This atlas of Ceres was created using images taken by NASA's Dawn spacecraft in June 2015. Researchers used 12,000 points on Ceres to construct a terrain model, which served as the basis for other maps.

This atlas of Ceres was created using images taken by NASA's Dawn spacecraft in June 2015. Researchers used 12,000 points on Ceres to construct a terrain model, which served as the basis for these maps. Kait crater was chosen as the reference point for longitude 0.

The German Aerospace Center (DLR) constructed this atlas using data from Dawn's Survey orbit, when the spacecraft was at an altitude of about 2,700 miles (4,400 kilometers) above Ceres. The resolution is approximately 1,400 feet (410 meters) per pixel in the full-resolution PDF.

The Kerwan map section is centered on 0 degrees latitude, 90 east longitude. The Occator map section is centered on 0 degrees latitude, 270 east longitude. The Asari-Zadeni map section is centered above Ceres' north and south polar regions.

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Asari-Zadeni
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Kerwan
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Occator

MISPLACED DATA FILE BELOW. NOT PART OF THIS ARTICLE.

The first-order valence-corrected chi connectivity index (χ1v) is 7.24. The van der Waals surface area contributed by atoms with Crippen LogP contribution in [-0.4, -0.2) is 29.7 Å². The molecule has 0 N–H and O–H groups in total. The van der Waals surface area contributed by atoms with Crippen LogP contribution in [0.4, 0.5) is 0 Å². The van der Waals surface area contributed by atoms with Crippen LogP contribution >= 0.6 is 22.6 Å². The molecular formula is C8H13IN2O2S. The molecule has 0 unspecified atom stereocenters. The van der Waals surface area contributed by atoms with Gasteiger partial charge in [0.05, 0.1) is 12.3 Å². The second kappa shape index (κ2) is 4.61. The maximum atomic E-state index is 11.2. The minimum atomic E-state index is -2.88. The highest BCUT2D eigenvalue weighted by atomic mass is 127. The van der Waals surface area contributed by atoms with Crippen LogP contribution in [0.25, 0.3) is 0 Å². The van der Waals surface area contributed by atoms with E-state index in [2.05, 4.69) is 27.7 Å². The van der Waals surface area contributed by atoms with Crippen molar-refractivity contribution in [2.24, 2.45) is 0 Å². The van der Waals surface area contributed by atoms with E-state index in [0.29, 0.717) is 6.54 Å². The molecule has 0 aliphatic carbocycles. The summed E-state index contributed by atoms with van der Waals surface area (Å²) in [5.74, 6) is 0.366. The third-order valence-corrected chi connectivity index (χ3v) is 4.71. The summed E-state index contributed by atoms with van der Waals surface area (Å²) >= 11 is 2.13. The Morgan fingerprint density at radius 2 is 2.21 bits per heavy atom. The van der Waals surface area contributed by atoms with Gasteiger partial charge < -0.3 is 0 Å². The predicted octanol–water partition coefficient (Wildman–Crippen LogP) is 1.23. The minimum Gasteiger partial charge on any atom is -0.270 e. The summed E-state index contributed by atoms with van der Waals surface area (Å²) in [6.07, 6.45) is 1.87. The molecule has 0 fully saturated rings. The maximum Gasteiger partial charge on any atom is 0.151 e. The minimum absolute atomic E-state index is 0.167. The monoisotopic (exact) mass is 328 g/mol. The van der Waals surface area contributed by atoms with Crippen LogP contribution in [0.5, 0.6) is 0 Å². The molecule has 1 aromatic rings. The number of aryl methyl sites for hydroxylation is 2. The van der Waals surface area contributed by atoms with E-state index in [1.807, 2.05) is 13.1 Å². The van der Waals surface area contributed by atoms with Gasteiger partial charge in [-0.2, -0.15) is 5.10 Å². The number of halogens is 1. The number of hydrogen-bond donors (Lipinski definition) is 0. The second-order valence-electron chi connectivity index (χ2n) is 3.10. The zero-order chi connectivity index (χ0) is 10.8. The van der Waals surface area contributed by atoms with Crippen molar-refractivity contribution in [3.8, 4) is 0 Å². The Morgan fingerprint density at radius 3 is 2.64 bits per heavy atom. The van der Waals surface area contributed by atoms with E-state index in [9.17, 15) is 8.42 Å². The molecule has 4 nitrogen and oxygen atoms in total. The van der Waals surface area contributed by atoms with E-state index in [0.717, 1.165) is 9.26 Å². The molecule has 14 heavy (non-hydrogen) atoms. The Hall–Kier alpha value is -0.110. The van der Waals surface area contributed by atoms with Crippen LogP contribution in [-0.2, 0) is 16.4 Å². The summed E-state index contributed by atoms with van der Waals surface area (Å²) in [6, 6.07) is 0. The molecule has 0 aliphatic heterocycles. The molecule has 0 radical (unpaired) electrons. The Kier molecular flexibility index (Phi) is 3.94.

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Dawn's mission is managed by JPL for NASA's Science Mission Directorate in Washington. Dawn is a project of the directorate's Discovery Program, managed by NASA's Marshall Space Flight Center in Huntsville, Alabama. UCLA is responsible for overall Dawn mission science. Orbital ATK, Inc., in Dulles, Virginia, designed and built the spacecraft. The German Aerospace Center, the Max Planck Institute for Solar System Research, the Italian Space Agency and the Italian National Astrophysical Institute are international partners on the mission team. For a complete list of acknowledgments, see http://dawn.jpl.nasa.gov/mission.

For more information about the Dawn mission, visit http://dawn.jpl.nasa.gov.

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